December 20, 2013


COME BINGE WITH ME (IAN CROUCH, 12/17/13, The New Yorker)

"C'mon, honey, just one more. Just one more." How many of us have made this minor bargain with ourselves or our co-watchers? (Back in the DVD era, the first season of "24," with its hour units of supposed real-time drama, was for me a kind of crucible, in that I could almost, with ready sustenance and economical bathroom breaks, fit the whole thing into a single day.) This is junkie talk, making Netflix's report feel a bit like a pusher touting the unexpected benefits of a drug to its clients.

Part of the problem is the phrase itself: binging on something is not traditionally considered an admirable behavior. No one ever says, "You know, I went on a wild charity binge this year. I just couldn't stop selflessly giving my time and money to incredible causes all over the city." "Binge" also carries the whiff of medical or psychiatric diagnosis, as in eating and drinking binges. It's hard, for example, to hear "binge" without thinking of "purge," part of the horrible cycle of disordered eating associated with bulimia. I'm not sure what a television purge would look like. Maybe reading a book?

Netflix would probably love for people to start calling it "immersive viewing" or some such, but that ship has likely sailed. This year, the phrase "binge watching" became increasingly common, largely because of Netflix's own practice of releasing original episodes of the shows "House of Cards" and "Arrested Development" en masse, leaving decisions about viewing up to the stamina and schedule of its subscribers. (Its own report prominently features the phrase.)

The company has a clear financial interest in making TV binges seem like a popular and ordinary choice rather than a compulsion, and can tout audience demand when convincing television companies to make more of their shows available for streaming. And binge watching may be just that: a basically undramatic choice to dedicate an amount of time longer than the traditional hour or half an hour over to a particular show. In its polling, Netflix found that seventy-nine per cent of respondents agreed with a prompt suggesting that binge watching made a show more enjoyable. That seems right: watching a show straight through can increase its dramatic density, making it easier to spot connections and motifs across the seasons. It helps keep thorny plots straight and characters in their proper order--and leaves the viewer alert to the intricacy of a good show. It saves time in the long run: fewer ads, no hours lost to Web recaps. People who haven't seen a show that all their friends are suddenly talking about can catch up quickly and join the conversation. And it can even allow for innovations to the medium itself, as Mitchell Hurwitz, the creator of "Arrested Development," showed to a mixed but invigorating degree in this year's new season bloc, which was full of callbacks and scenes replayed from different perspectives.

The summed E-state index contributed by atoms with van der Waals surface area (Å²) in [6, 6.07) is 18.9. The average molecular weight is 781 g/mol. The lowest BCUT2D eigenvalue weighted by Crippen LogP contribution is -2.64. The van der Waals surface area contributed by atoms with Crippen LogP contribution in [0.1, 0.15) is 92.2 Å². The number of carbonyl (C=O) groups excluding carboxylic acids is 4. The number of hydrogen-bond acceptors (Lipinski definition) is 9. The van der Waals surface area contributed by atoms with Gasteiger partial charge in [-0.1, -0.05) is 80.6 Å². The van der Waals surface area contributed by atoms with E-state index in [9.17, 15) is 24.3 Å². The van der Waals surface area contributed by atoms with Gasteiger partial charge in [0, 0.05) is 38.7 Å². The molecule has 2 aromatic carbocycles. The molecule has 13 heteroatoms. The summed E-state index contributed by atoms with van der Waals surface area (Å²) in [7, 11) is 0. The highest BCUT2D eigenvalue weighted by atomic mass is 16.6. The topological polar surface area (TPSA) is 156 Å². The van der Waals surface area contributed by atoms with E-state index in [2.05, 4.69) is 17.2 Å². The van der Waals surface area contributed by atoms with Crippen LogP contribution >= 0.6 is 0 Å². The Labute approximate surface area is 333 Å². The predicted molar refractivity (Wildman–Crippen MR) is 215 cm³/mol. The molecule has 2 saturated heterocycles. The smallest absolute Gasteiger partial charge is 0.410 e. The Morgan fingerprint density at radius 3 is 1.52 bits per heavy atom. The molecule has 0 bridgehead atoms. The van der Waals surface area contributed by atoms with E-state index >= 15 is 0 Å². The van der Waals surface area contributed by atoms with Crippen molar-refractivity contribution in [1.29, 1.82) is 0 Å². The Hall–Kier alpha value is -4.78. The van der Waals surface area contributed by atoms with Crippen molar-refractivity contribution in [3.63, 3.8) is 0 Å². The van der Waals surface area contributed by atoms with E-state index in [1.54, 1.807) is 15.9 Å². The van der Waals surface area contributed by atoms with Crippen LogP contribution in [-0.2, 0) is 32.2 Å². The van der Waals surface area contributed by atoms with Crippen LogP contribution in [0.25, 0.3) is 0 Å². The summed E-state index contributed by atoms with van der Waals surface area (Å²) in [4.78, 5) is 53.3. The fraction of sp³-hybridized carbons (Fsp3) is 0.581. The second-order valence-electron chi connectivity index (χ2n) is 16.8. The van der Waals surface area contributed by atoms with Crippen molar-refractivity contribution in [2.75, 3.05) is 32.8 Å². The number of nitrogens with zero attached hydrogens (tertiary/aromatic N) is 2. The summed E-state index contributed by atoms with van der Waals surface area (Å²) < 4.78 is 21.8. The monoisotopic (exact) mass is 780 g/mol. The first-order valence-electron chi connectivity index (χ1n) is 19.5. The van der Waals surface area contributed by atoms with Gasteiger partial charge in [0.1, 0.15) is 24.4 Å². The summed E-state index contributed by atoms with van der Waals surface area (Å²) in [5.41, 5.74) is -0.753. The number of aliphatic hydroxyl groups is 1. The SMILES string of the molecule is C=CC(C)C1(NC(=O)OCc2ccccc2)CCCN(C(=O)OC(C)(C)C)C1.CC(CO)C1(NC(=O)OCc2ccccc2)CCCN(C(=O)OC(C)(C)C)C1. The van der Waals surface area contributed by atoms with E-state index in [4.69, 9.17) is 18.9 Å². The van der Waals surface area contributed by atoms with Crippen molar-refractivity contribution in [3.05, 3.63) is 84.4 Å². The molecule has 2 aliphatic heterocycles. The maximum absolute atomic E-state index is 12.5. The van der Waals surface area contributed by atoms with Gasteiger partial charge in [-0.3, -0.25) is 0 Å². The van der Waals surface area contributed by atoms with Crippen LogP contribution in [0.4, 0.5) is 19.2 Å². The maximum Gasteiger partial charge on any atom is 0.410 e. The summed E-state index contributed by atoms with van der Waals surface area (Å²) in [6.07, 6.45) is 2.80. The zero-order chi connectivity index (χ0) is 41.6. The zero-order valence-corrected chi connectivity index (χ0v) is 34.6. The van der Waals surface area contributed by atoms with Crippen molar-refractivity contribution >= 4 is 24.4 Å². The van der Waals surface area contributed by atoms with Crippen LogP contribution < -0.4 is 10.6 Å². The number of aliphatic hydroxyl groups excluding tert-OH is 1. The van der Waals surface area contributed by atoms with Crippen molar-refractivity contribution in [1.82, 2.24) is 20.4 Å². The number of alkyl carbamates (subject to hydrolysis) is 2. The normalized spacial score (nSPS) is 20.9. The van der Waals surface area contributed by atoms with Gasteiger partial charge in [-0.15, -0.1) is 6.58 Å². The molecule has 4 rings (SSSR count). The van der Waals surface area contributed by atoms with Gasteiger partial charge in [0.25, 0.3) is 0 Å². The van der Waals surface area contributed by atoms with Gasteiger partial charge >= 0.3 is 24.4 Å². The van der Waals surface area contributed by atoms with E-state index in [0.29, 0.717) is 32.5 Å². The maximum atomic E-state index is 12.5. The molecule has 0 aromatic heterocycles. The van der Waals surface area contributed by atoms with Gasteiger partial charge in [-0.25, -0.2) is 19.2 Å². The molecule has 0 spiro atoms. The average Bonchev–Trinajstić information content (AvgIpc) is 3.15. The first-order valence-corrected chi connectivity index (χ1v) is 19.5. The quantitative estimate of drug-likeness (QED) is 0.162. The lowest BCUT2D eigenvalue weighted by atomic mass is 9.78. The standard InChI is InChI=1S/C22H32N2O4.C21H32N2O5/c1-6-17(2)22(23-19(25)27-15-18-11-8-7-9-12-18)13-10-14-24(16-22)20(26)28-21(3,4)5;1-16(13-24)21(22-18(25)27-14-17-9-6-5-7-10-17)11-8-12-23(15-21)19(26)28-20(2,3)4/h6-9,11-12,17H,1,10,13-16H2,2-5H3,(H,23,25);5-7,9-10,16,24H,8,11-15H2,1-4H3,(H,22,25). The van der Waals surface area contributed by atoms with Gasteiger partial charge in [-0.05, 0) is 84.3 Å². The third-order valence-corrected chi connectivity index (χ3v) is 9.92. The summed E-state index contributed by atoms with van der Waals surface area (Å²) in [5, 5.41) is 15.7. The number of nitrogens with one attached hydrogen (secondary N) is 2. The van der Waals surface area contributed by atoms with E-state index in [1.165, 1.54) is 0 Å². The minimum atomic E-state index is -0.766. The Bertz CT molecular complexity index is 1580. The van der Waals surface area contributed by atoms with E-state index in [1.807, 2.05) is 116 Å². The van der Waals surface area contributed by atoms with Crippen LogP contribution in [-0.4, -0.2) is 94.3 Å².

But it isn't a perfect way to watch. Binging makes a television series--something that might exist in the cultural consciousness for years--into a smaller thing. I ran through the first season of Neftlix's prison dramedy "Orange is the New Black" in just a weekend this summer. For two days, I was thrilled by it, but I haven't thought about it much since. The characters lived with me for a matter of hours, whereas if I'd been awaiting their weekly arrival they would have been a small, but real, part of my daily life. TV shows live beyond the bounds of their running time, and the binge model squeezes out all that air.'ll never see a critic complain about people binge-reading books that they like, nor writing that the characters in To Kill a Mockingbird didn't stay with them because they read it in two days.  

My current binge is Borgen, which had me right up until the final episode of Season 1, when the PM offered her husband a deal that he could cheat on her as long as he was discrete.  Caring that much about her political career is not just a turn off, but disproves most of her politics.

By the way, we would offer one pivotal defense of bingewatching: who wants to get involved with a TV series only to have it be cancelled before it ties up loose ends?  Waiting until the show runs its course lets you wait and see if the creators are allowed to finish what they started.

Posted by at December 20, 2013 6:06 PM

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